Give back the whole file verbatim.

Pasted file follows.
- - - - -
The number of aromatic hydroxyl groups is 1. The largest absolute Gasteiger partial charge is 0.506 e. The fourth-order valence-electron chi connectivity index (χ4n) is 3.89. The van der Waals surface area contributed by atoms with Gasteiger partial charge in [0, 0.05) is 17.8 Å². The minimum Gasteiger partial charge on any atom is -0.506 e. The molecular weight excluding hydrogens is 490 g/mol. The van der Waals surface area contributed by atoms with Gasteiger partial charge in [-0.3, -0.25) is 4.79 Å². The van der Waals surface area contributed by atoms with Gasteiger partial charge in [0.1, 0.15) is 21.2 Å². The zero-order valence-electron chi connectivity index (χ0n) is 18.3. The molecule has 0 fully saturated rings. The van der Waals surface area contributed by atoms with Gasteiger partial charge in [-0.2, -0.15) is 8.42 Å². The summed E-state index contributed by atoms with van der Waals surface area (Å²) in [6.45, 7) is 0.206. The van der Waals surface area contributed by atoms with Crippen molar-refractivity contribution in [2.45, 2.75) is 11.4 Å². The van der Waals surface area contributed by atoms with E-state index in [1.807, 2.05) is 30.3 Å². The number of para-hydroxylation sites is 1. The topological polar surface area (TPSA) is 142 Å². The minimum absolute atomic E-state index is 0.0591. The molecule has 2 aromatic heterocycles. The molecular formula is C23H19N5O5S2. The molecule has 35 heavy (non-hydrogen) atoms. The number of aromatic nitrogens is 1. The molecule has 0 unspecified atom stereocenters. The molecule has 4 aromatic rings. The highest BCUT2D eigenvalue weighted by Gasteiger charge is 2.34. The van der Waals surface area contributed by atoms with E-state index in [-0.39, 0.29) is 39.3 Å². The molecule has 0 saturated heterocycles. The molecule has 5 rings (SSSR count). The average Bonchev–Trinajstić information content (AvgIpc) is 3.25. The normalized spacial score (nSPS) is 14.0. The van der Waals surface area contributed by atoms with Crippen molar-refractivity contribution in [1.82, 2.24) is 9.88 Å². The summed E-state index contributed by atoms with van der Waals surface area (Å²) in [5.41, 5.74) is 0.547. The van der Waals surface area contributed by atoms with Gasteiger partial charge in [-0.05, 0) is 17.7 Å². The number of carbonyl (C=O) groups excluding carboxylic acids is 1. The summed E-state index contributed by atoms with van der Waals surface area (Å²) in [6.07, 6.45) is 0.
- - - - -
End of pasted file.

The number of aromatic hydroxyl groups is 1. The largest absolute Gasteiger partial charge is 0.506 e. The fourth-order valence-electron chi connectivity index (χ4n) is 3.89. The van der Waals surface area contributed by atoms with Gasteiger partial charge in [0, 0.05) is 17.8 Å². The minimum Gasteiger partial charge on any atom is -0.506 e. The molecular weight excluding hydrogens is 490 g/mol. The van der Waals surface area contributed by atoms with Gasteiger partial charge in [-0.3, -0.25) is 4.79 Å². The van der Waals surface area contributed by atoms with Gasteiger partial charge in [0.1, 0.15) is 21.2 Å². The zero-order valence-electron chi connectivity index (χ0n) is 18.3. The molecule has 0 fully saturated rings. The van der Waals surface area contributed by atoms with Gasteiger partial charge in [-0.2, -0.15) is 8.42 Å². The summed E-state index contributed by atoms with van der Waals surface area (Å²) in [6.45, 7) is 0.206. The van der Waals surface area contributed by atoms with Crippen molar-refractivity contribution in [2.45, 2.75) is 11.4 Å². The van der Waals surface area contributed by atoms with E-state index in [1.807, 2.05) is 30.3 Å². The number of para-hydroxylation sites is 1. The topological polar surface area (TPSA) is 142 Å². The minimum absolute atomic E-state index is 0.0591. The molecule has 2 aromatic heterocycles. The molecular formula is C23H19N5O5S2. The molecule has 35 heavy (non-hydrogen) atoms. The number of aromatic nitrogens is 1. The molecule has 0 unspecified atom stereocenters. The molecule has 4 aromatic rings. The highest BCUT2D eigenvalue weighted by Gasteiger charge is 2.34. The van der Waals surface area contributed by atoms with E-state index in [-0.39, 0.29) is 39.3 Å². The molecule has 0 saturated heterocycles. The molecule has 5 rings (SSSR count). The average Bonchev–Trinajstić information content (AvgIpc) is 3.25. The normalized spacial score (nSPS) is 14.0. The van der Waals surface area contributed by atoms with Crippen molar-refractivity contribution in [1.82, 2.24) is 9.88 Å². The summed E-state index contributed by atoms with van der Waals surface area (Å²) in [5.41, 5.74) is 0.547. The van der Waals surface area contributed by atoms with Gasteiger partial charge in [-0.05, 0) is 17.7 Å². The number of carbonyl (C=O) groups excluding carboxylic acids is 1. The summed E-state index contributed by atoms with van der Waals surface area (Å²) in [6.07, 6.45) is 0.